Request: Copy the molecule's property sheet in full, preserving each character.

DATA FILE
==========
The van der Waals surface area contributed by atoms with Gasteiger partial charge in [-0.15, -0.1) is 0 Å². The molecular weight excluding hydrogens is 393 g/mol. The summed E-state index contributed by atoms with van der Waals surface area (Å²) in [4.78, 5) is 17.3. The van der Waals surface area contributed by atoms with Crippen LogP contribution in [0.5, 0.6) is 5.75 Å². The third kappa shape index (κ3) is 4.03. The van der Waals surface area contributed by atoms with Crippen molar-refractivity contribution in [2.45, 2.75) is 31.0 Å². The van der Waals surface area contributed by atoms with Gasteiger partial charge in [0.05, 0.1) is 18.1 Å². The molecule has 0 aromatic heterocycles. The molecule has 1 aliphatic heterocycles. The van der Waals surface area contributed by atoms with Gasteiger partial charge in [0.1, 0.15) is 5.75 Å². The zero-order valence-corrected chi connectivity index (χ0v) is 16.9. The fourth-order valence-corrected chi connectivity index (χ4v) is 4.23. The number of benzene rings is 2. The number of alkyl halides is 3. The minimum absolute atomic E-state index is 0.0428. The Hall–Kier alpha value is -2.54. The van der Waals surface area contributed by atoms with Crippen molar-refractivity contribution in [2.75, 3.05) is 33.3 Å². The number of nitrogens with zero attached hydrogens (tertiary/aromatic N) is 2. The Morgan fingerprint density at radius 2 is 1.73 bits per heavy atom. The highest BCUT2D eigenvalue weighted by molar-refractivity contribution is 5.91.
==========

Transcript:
The van der Waals surface area contributed by atoms with Gasteiger partial charge in [-0.15, -0.1) is 0 Å². The molecular weight excluding hydrogens is 393 g/mol. The summed E-state index contributed by atoms with van der Waals surface area (Å²) in [4.78, 5) is 17.3. The van der Waals surface area contributed by atoms with Crippen LogP contribution in [0.5, 0.6) is 5.75 Å². The third kappa shape index (κ3) is 4.03. The van der Waals surface area contributed by atoms with Crippen molar-refractivity contribution in [2.45, 2.75) is 31.0 Å². The van der Waals surface area contributed by atoms with Gasteiger partial charge in [0.05, 0.1) is 18.1 Å². The molecule has 0 aromatic heterocycles. The molecule has 1 aliphatic heterocycles. The van der Waals surface area contributed by atoms with Gasteiger partial charge in [0.1, 0.15) is 5.75 Å². The zero-order valence-corrected chi connectivity index (χ0v) is 16.9. The fourth-order valence-corrected chi connectivity index (χ4v) is 4.23. The number of benzene rings is 2. The number of alkyl halides is 3. The minimum absolute atomic E-state index is 0.0428. The Hall–Kier alpha value is -2.54. The van der Waals surface area contributed by atoms with Crippen molar-refractivity contribution in [2.75, 3.05) is 33.3 Å². The number of nitrogens with zero attached hydrogens (tertiary/aromatic N) is 2. The Morgan fingerprint density at radius 2 is 1.73 bits per heavy atom. The highest BCUT2D eigenvalue weighted by molar-refractivity contribution is 5.91.